The paradox of life is that you have in some measure to let it go in order to embrace it. The paradox of fragrances is that you have to release them in order to realize their pleasures, essences. This is why for Lyonel Trouillot fragrances have a kind of utopic quality—they beckon, futurally. But the futurity they signal to us is less an assurance than an intimation of times to come.

Practicing translation across the translocal Caribbean is increasingly an unavoidable theme in Caribbean intellectual work. How are we to think critically about the politics as well as the poetics of translation? What relations of language and power are brought into play in acts of translation? Small Axe has been obliged to recognize that these are questions that can no longer be taken for granted but have, rather, to be thought out loud, argued over, repeatedly. Our colleagues Kaiama Glover and Martin Munro, both scholars who have engaged with these questions, have conceived a project—“Translating the Caribbean”—to address them. The essays from this project will be published over two issues of the journal: the current one and Small Axe 45 (November 2014). As Glover and Munro suggest, invoking Edouard Glissant, the cultural-political implications of the common history of colonial plantation slavery across the regional Caribbean has been obscured by our inability to communicate translocally—literally, to begin with—and our inability, therefore, to properly recognize, much less work productively with, what we share and what we do not. Nor did the narrow monolingualism of our various nationalisms do much to reverse this balkanizing aspect of our colonial legacy. With this project, Glover and Munro aim to initiate a critical discussion that takes seriously the imperative both to make translation a more systemic dimension of our thinking and to think translation itself in its multiple dimensions: linguistic, conceptual, political.

One Caribbean scholar who was deeply concerned with the issue of the translocal Caribbean, and whose work can be read as a practice of continuous linguistic and conceptual translation, was the late Michel-Rolph Trouillot (Lyonel's older brother). Our new colleague Yarimar Bonilla has assembled for this issue a remarkable group of contributors to think about Trouillot's interconnected legacy to anthropology and Caribbean studies. Each contributor to “Thinking with Michel-Rolph Trouillot” focuses critically on a different aspect of his wide-ranging oeuvre—from his influential thinking about the relation between historicity, historical knowledge, and power to his idea of Duvalierism as a form of totalitarianism, and from his ideas about scales of relationality between the local and the global to his persistent worry about the uses of the trope of Haitian exceptionalism—to illuminate the overall shape of a singular mind at work. Notably, none of the contributors is interested in mere hagiographic celebration. Indeed all are concerned less with thinking about, than in thinking through, the thought of Michel-Rolph Trouillot. Our hope is that this group of essays will contribute not only to the already considerable discussion of this remarkable Caribbean scholar but also to a renewal of thinking about the very idea of a critical Caribbean “social science” to which he was so resolutely committed.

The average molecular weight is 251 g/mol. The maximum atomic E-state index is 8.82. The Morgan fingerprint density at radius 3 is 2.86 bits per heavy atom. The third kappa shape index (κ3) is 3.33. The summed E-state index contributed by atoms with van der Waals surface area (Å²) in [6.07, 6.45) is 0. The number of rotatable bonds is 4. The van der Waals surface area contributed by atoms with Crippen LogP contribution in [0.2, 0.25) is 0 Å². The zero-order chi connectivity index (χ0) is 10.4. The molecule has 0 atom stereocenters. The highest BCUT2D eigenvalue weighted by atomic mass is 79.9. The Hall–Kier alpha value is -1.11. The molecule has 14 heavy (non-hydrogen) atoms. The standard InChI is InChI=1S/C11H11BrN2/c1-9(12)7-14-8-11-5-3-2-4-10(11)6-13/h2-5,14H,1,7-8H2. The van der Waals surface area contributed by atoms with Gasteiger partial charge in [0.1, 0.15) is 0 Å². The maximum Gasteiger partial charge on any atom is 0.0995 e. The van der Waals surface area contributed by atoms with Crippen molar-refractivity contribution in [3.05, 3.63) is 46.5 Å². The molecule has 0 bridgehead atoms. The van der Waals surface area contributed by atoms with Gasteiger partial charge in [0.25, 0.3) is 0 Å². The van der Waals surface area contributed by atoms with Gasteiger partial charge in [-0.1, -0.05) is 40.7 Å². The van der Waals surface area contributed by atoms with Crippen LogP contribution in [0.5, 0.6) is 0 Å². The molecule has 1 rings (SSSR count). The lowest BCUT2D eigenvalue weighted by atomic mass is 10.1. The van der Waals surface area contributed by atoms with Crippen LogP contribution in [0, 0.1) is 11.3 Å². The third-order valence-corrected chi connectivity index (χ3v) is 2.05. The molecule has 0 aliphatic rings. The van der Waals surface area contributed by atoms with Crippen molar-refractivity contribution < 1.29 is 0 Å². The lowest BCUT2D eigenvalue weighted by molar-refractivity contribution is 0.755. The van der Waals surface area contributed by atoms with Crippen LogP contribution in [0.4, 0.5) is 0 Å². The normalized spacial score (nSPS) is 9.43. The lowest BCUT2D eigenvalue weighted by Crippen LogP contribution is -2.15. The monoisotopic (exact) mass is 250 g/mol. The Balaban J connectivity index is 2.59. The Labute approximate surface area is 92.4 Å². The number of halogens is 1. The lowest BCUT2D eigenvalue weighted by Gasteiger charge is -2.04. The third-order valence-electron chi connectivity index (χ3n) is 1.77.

With this issue of Small Axe we come, alas, to the end of our three-year project titled “The Visual Life of Catastrophic History” (generously supported by the Andy Warhol Foundation for the Visual Arts). This has been an enormously rewarding project for Small Axe to have undertaken, in particular because our ability to directly commission work allowed us to more than just passively respond to existing trends in art practice, and thinking about art practice. It allowed us to invite visual artists and art historians and critics to reflect on a common theme of undoubted importance for our Caribbean aesthetic and intellectual imaginations. For the question of how catastrophic pasts find their way into contemporary visual fields and idioms is obviously one with deep resonances for the way we picture to ourselves and to others the story of our historical community and identity—and, therefore, how we might yet repicture what we have been given, and what we have so far made.

The promise of Small Axe, I think, unfolds in such recurrent gestures of intellectual reconsideration—the persistence of revision, rethinking; the whole continuous effort of rewriting and repicturing ourselves. This is what enables the kind of ongoing dialogue that constitutes the widening, overlapping circles of an intellectual tradition.

Paris, Prague, Vipiteno

June–July 2013


The conversation on France Inter took place on 26 May 2013. See www.franceinter.fr/emission-le-57-du-week-end-rencontre-entre-chien-et-loup-avec-lyonel-trouillot (accessed 28 May 2013).


Think of the sensibility that shapes his Objectif: L'autre (Waterloo: André Versaille, 2012).


Lyonel Trouillot, Le doux parfum des temps à venir (Paris: Actes Sud, 2013), 12 (all translations mine).


Ibid., 31, 30, 32, 10.


Ibid., 21, 54.


Ibid., 56.